Written by Jonathan Hickman
Art by Ryan Bodenheim
Published by Image
Standing in the line we’re aberrations
Defects in a defect’s mirror
And we’ve been here all the time real fixations
Hidden deep in the furor-
What we do is secret-secret!
We’re influential guys for the D.C.C.
We can lie so perfect
And we’ve got a party line to every call
It’s a very short circuit-
What we do is secret-secret!
– The Germs “What We Do Is Secret”
Home invasion. Corporate Espionage. A shooting in London. Security firm blackmail. It’s not exactly a recipe for a whizz-bang sellout first issue for a comic book. Yet here we are. Secret is off to the presses for a second printing and comics are flying off the shelf. So how does it all stand up and work?
Actually Secret is rather sublime. There’s a grand sense of power, conspiracy, government and corporate mis-deeds reflecting the age that we live in. It’s engaging in the way that it throws you off in to the deep end, to see if you can swim in the sharks. It’s the world of Michael Clayton, but with a high-priced security firm instead of a fixer. Just as you figure it all out Hickman throws a bit of a curveball at the end. It’s a small reveal, a quick glimpse at the big picture. There’s something more than just a corporate bleed-out happening. There’s something evil about all of this. They pulled out a man’s tooth and kept it and planned to do something sinister. I immediately think of voodoo or genetic manipulation, but it could all very well be symbolic. Maybe they pulled out his fake cyanide-filled tooth so he can’t kill himself. That could point to some rather nasty business. Anyways, it’s always hard to figure out what to make of clues like this with a first issue, it’s a big speculation dart-board at this point.. Just have to wait and see if the diabolical dentistry amounts to anything substantially disturbing.
Secret is not without its faults however. For one, I can’t remember anybody’s name in the comic. I mean yes, I’m bad with names, but still… you need to be able to identify a character in order to feel something about them and the story. And I guess that’s the other thing. I could care less about any of the characters. The little details that brings a character to life and give them personality just aren’t there. Not yet anyways, I just don’t know them enough to form any kind of connection. I supposed we’re meant to feel sympathetic with the victim of the home invasion. He didn’t really have a “Save-the-Cat” moment where he earned it though, and frankly seemed kind of whinny and pathetic. The Security Firms goons have more fire and spark than him. They are shitheads, but at least have some kind of grit and interest. Mr. White Suit probably has some problems with violence and self-control and that could prove to be interesting. However Hickman is going to have dig deep and to get me to invest in a story about corporate douche-bags. Either a next level crazy plot (of which he is definitely capable of pulling off) or some serious character development is needed to keep me around.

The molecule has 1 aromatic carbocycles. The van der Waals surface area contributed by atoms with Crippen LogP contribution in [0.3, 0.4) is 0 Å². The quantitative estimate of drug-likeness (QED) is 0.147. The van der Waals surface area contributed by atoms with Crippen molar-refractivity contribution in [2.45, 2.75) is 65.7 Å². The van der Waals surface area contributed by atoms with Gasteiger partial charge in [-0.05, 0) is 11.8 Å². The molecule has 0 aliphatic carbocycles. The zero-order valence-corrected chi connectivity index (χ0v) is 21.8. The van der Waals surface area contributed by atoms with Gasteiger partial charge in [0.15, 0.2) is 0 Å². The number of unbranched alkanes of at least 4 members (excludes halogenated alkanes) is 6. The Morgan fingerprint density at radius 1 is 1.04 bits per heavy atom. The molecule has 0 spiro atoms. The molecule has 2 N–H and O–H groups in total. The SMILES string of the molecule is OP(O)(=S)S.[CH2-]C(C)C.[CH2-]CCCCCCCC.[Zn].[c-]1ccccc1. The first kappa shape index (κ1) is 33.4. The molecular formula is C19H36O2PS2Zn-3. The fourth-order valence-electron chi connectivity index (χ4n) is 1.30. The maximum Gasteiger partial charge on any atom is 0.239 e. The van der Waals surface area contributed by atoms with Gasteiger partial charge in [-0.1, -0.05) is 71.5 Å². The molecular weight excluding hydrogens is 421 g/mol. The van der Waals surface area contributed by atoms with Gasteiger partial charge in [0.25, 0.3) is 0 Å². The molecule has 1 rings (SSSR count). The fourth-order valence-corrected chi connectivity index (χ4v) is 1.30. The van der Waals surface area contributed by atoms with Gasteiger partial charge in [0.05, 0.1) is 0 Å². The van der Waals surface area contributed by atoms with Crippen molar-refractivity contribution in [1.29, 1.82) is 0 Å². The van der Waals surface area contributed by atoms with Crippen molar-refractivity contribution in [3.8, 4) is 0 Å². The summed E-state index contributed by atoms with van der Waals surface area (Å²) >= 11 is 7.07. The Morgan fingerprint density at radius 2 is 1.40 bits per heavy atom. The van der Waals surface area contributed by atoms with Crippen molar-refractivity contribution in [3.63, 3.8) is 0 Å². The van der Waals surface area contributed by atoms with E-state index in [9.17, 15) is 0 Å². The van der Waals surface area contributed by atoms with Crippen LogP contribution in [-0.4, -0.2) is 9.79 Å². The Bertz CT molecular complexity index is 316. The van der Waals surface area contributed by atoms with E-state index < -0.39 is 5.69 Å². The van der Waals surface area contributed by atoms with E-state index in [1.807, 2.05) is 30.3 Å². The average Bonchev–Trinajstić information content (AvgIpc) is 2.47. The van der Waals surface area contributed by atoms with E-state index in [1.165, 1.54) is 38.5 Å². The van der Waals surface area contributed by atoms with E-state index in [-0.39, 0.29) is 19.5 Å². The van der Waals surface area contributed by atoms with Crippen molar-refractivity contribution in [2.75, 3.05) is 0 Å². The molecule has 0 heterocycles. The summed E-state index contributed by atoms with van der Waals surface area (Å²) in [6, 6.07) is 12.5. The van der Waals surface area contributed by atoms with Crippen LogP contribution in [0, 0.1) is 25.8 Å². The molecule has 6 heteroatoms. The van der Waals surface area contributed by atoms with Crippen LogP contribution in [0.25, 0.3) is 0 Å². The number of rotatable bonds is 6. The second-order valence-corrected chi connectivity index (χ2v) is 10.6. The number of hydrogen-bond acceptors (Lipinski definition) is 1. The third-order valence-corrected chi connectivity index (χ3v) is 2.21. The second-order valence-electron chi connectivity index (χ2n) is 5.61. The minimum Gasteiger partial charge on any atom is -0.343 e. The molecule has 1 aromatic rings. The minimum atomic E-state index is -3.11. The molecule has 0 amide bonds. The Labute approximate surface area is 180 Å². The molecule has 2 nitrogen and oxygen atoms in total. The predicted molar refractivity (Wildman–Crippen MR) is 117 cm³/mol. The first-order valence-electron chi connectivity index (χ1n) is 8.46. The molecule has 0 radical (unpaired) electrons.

Bodenheim draws an elegant Secret. He uses a modern thin line and adds depth and shadow in the coloring, in somewhat cell-shaded style. A reduced palette with two or three colors per page enhance the graphic designed nature of this book and makes it pop in a unique way. It reminds me a little of Frank Miller’s select coloring choices in his Sin City series. In this case it seems less symbolic and used more for a moody and psychological lighting effect. If you take a look at a movie like Blood Simple and you’ll get what I’m talking about. The tone and the intention of a scene are revealed in the colors used and the way it was lit. I haven’t seen Bodenheim’s previous work on A Red Mass From Mars, but his characters expressions kick ass here. The are very believable and the suit that gets his house invaded, you can see the agony and fear in his eyes. It takes a special kind of artist to pull that off . Well done sir. If there’s any weakness to his work I’d say that maybe the characters are too similar in facial appearance. Perhaps that’s why I’m having a hard time telling them apart. Of maybe that’s part of the theme ala’ American Psycho. Who do you trust when everyone is cookie-cutter clone with flimsy ethics?
There’s a lot of intrigue and mystery going on in this first set-up issue. It’ll be interesting to see if it veers off into super-science or stays in the land of conspiracy and lawfirm action. If Hickman pulls this off we could see a whole new wave Grisham-like comics popping up. As far as I know it hasn’t really been done before so I’m on board check out the first few issues at least, as this one was definitely worth my time.
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